I have grill problems. I would be a little less concerned if it didn't involve fire and potentially explosive gas.
We had an old, creaky grill that had been with us since Sainted Child was 1 or 2 years old. (She'll be in seventh grade next year.) I hated it, but we had reached an uneasy truce: I didn't curse and kick it (thereby stubbing and/or breaking my toe) and it lit around 80 percent of the time.
Until it didn't.
I didn't break it, I swear. The Long Suffering Husband did. Well, he thought he did. In actuality, we were sold an empty propane tank. If I had bought it, I would have known by my ability to actually lift said container without strain meant that it was empty, but the LSH carries heavy things all the time, so he didn't notice. He then concluded the grill had burned its last hot dog.
If you ask me, it was all an elaborate ruse to purchase a new, more manly and powerful grill, which he and our Little Professor then spent an afternoon putting together. You want thrills? Light a grill for the first time after a 10-year-old helped put it together. It makes Kennywood look tame.
I supposed I can't complain, as it actually lit. With the retired grill, I could hit the ignition button a million times, and it wouldn't light. (I'm not completely unconvinced it wasn't doing it just to be difficult, because it always lit for the LSH; even the grill likes him better.)
So, when I was trying to get dinner done before he got home and it lit on the first try, I was pleased. Maybe this new grill was going to work out, after all. I tossed some raw meat on there and wandered into the house for five-minute increments to get some housework done.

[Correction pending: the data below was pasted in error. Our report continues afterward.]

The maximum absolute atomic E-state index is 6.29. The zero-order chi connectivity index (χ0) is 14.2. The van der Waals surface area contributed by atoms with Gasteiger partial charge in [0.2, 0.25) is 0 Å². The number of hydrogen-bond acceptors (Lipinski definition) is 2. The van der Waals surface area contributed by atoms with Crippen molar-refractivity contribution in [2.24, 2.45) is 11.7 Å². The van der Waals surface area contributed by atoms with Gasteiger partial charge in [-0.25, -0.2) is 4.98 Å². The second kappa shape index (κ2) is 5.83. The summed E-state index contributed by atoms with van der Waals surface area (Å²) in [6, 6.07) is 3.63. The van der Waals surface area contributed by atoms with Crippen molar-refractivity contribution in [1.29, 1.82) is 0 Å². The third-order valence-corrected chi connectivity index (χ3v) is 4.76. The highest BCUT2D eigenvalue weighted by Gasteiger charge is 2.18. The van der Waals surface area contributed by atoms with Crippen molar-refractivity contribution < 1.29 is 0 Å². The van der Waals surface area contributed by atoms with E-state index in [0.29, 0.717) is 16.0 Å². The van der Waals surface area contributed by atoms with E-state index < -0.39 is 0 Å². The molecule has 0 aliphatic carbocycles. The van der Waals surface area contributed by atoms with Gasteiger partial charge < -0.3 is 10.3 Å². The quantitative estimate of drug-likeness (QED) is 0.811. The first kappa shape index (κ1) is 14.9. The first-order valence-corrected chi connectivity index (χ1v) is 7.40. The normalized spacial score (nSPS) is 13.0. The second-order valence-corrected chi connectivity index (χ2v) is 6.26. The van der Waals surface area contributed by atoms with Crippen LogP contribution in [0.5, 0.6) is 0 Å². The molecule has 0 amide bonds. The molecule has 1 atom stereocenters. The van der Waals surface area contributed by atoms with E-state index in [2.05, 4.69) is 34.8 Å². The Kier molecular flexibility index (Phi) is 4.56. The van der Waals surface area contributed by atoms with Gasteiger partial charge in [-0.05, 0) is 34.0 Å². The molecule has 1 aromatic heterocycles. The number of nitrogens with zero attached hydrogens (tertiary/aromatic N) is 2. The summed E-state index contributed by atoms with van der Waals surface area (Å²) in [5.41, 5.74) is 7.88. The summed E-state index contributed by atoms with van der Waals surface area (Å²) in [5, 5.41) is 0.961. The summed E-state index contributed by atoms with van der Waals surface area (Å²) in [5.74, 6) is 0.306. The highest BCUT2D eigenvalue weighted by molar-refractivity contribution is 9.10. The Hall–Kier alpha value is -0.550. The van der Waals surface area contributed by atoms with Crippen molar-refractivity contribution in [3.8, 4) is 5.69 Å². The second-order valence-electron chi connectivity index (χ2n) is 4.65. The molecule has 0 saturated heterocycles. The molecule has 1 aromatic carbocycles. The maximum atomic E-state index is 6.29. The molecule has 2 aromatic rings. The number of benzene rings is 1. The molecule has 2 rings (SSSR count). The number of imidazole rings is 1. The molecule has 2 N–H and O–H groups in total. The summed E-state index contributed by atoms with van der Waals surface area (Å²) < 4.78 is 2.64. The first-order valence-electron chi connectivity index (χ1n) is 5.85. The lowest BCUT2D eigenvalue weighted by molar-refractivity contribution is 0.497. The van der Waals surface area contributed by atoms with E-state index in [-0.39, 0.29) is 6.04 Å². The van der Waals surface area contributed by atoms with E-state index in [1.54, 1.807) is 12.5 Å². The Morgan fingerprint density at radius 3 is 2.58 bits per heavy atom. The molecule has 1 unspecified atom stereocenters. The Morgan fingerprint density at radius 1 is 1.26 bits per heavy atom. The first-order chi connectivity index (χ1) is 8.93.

I had turned the grill down on low, but the meat seemed to be cooking very slowly. In fact, it looked raw. I poked it; it was still cold. Curious.
Grills are supposed to cook things, right? I checked all the knobs and doo-dads, and everything said that the meat was supposed to be getting warm and, eventually, cooking into an edible state. Hmm.
I see clearly now my mistake was randomly poking and pressing buttons, because when I pressed the ignition button again, a giant fireball belched forth from the grill, immediately crispy-frying those parts of my hair that had worked free from my updo.
"I'm OK! Everything's OK!" However, I felt like I had a sunburn. And our dinner was on fire. I slammed the grill shut, realizing the grill had blown out somehow, but the gas had still been on, causing a mini-explosion when ignited.
"Our hamburgers are on fire," the Little Professor observed.
"They will go out in a minute."
"Your hair looks funny," he said.
"I'm fine. It's just hair." Actually, I was terrified I might go bald. (I didn't.) "We're not going to tell your daddy about this."
"But what if he asks what happened to your eyebrow?"
"It looks funny. Part of it is gone."
"We will tell him it was a tweezer mishap."
The Professor put his hands on his hips and cocked his head at me. "Is he going to believe that?"
"Look, we aren't telling him that Momma burnt off half her eyebrow with the new grill. We just aren't. A tweezer mishap, you got it? If you do, there's ice cream in it for you." (Luckily, he is still at that age where he can be bribed with ice cream. God help me when he gets to the age where he wants to drive the car or something equally horrifying.)
I was on pins and needles all afternoon, waiting for the LSH to ask me what happened to my eyebrow.
And in the end, he didn't even notice.
(Wallace-Minger is The Weirton Daily Times community editor and can be contacted at firstname.lastname@example.org)